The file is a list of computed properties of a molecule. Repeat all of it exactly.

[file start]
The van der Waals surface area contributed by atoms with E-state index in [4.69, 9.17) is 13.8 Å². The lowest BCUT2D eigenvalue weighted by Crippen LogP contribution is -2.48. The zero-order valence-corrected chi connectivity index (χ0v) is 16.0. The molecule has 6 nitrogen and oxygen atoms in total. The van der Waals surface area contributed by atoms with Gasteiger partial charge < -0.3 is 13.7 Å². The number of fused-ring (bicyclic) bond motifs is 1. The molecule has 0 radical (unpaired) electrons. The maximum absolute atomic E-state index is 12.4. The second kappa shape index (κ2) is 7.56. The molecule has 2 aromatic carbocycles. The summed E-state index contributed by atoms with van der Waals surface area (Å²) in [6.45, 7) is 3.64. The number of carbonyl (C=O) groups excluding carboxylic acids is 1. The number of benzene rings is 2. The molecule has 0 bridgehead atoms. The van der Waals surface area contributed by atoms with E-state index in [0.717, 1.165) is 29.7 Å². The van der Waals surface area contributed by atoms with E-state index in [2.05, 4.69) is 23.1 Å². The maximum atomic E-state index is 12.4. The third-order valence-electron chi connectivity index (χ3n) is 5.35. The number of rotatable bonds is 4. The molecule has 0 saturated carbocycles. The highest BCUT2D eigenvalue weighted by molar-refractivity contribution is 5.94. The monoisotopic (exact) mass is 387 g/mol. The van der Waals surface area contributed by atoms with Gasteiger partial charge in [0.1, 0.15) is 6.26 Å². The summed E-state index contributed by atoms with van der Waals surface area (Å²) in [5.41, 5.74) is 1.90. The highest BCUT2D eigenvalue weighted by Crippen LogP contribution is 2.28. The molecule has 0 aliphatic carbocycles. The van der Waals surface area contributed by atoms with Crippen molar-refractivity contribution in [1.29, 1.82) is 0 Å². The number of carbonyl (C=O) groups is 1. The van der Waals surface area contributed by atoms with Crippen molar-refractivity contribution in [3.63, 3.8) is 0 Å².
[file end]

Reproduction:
The van der Waals surface area contributed by atoms with E-state index in [4.69, 9.17) is 13.8 Å². The lowest BCUT2D eigenvalue weighted by Crippen LogP contribution is -2.48. The zero-order valence-corrected chi connectivity index (χ0v) is 16.0. The molecule has 6 nitrogen and oxygen atoms in total. The van der Waals surface area contributed by atoms with Gasteiger partial charge < -0.3 is 13.7 Å². The number of fused-ring (bicyclic) bond motifs is 1. The molecule has 0 radical (unpaired) electrons. The maximum absolute atomic E-state index is 12.4. The second kappa shape index (κ2) is 7.56. The molecule has 2 aromatic carbocycles. The summed E-state index contributed by atoms with van der Waals surface area (Å²) in [6.45, 7) is 3.64. The number of carbonyl (C=O) groups excluding carboxylic acids is 1. The number of benzene rings is 2. The molecule has 0 bridgehead atoms. The van der Waals surface area contributed by atoms with E-state index in [0.717, 1.165) is 29.7 Å². The van der Waals surface area contributed by atoms with E-state index in [2.05, 4.69) is 23.1 Å². The maximum atomic E-state index is 12.4. The third-order valence-electron chi connectivity index (χ3n) is 5.35. The number of rotatable bonds is 4. The molecule has 0 saturated carbocycles. The highest BCUT2D eigenvalue weighted by molar-refractivity contribution is 5.94. The monoisotopic (exact) mass is 387 g/mol. The van der Waals surface area contributed by atoms with Gasteiger partial charge in [0.1, 0.15) is 6.26 Å². The summed E-state index contributed by atoms with van der Waals surface area (Å²) in [5.41, 5.74) is 1.90. The highest BCUT2D eigenvalue weighted by Crippen LogP contribution is 2.28. The molecule has 0 aliphatic carbocycles. The van der Waals surface area contributed by atoms with Crippen molar-refractivity contribution in [1.29, 1.82) is 0 Å². The number of carbonyl (C=O) groups is 1. The van der Waals surface area contributed by atoms with Crippen molar-refractivity contribution in [3.63, 3.8) is 0 Å².